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In no year since the organization of the Board, has so large an amount been contributed by the churches to the education of candidates for the ministry.

BOARD OF FOREIGN MISSIONS.—TWENTY-FIRST ANNUAL REPORT.

The receipts from all sources—including a special contribution of $18,112 57 to repair losses in India-have been $223,977 79. The expenditure has been $207,051 51; the sum specially donated for India, $18,112 57, being reserved, leaving a balance against the Board of $1186 29. Thirty missionary labourers have been sent out during the year, twelve of whom were returned missionaries, and ten others are waiting opportunities to embark for the fields to which they have respectively been designated. Under the direction of the Board there are nine missions among the Indians, one to the Jews, and one to the Chinese in California, within the boundaries of the United States; two in South America; two in Western Africa; one in Siam ; three in China; two in India, embracing fifteen stations, and extending over a region of country of more than a thousand miles in length; besides which, pecuniary aid has been extended to the Evangelical Societies of Belgium, Paris, Geneva, and to the Waldensian Synod. Connected with these various missions there are one hundred and seventy missionary labourers from this country; fifty-four native helpers; fifty principal stations and out-stations; twentytwo organized churches, and nearly five thousand native youths under Christian training in the schools connected with these missions. A general survey of the missionary work during the past year brings to view facts and events both of a painful and cheering nature; the former call. ing for sorrow and humiliation, and the latter for praise and thanksgiving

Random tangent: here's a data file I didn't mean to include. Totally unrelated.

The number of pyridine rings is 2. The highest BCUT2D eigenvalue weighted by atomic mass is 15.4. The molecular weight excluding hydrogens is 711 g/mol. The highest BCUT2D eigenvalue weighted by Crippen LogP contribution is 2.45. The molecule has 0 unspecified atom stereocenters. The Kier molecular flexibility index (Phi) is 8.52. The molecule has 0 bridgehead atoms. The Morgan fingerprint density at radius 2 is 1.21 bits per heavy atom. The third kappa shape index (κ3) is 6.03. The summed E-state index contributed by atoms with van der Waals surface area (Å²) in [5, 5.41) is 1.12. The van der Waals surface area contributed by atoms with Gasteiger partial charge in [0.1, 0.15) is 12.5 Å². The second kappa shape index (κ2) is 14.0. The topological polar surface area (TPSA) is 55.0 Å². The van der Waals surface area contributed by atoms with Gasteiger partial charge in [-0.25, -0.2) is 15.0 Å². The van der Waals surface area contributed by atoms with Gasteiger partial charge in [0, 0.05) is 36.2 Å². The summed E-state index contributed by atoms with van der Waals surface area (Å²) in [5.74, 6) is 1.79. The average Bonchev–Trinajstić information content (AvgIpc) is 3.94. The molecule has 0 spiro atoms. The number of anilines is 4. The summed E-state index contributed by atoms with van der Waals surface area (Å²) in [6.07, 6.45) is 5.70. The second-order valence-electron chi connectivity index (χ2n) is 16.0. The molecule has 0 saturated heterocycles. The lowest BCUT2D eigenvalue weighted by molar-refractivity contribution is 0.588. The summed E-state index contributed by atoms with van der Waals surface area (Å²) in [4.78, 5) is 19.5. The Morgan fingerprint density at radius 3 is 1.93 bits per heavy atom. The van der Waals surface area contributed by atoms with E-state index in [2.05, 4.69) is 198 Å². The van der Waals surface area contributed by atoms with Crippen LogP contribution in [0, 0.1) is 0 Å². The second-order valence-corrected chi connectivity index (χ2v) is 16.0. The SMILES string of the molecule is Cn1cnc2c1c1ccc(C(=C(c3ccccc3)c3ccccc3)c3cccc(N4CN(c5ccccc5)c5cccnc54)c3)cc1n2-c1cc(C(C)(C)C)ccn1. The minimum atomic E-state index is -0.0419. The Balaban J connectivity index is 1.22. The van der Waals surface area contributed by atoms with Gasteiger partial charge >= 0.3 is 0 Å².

Under the former head stands out painfully conspicuous the sad disaster at Futteghurh, in which the lives of eight beloved and valued missionary labourers and two children were sacrificed to Sepoy violence; the removal by death, in other parts of the field, of five other valued missionary labourers; the destruction of a large amount of missionary property in India; the partial interruption of the work at one of the principal stations in China; and the withdrawal of a considerable number of labourers from the field, either temporarily or permanently, on account of the failure of health. These are occurrences that call for deep humiliation, and they ought to awaken in the heart searching inquiry why these reverses have been permitted to befall this great work." On the other hand, there are facts of an encouraging nature that are equally deserving of the grateful consideration of God's people. Among these may be mentioned the merciful preservation of the health and lives of the great body of our missionary brethren and their families in India during all the trials and dangers to which they have been exposed; the noble testimony which the martyred brethren were enabled to bear to the truth in the immediate prospect of a cruel and violent death, and the heroic fortitude with which their Christian couverts endured persecution, and in some cases met death, forming together a lesson that will be rehearsed from generation to generation in India, and will long be cherished by the Church of Christ as a sweet and precious memorial.

BOARD OF PUBLICATION.-TWENTIETH ANNUAL REPORT. I. In the department of PRODUCTION. The Publishing Agent reports that 55 new works have been issued, of which 45 are new volumes. Of these new volumes, there have been printed 85,750 copies. In addition to these, 24,000 copies of nine new tracts have been issued, and 30,000 copies of the Presbyterian Almanac, making in all 139,750 copies of new publications. Besides these, there have been published 326,750 copies of works before upon the Board's Catalogue.

The total number of copies issued during the year has been 466,550 copies.

The total number of copies issued since the organization of the Board to March 1, 1858, has been 6,819,938.

II. In the department of DISTRIBUTION. The publications of the Board reach the hands of the people chiefly through three channels :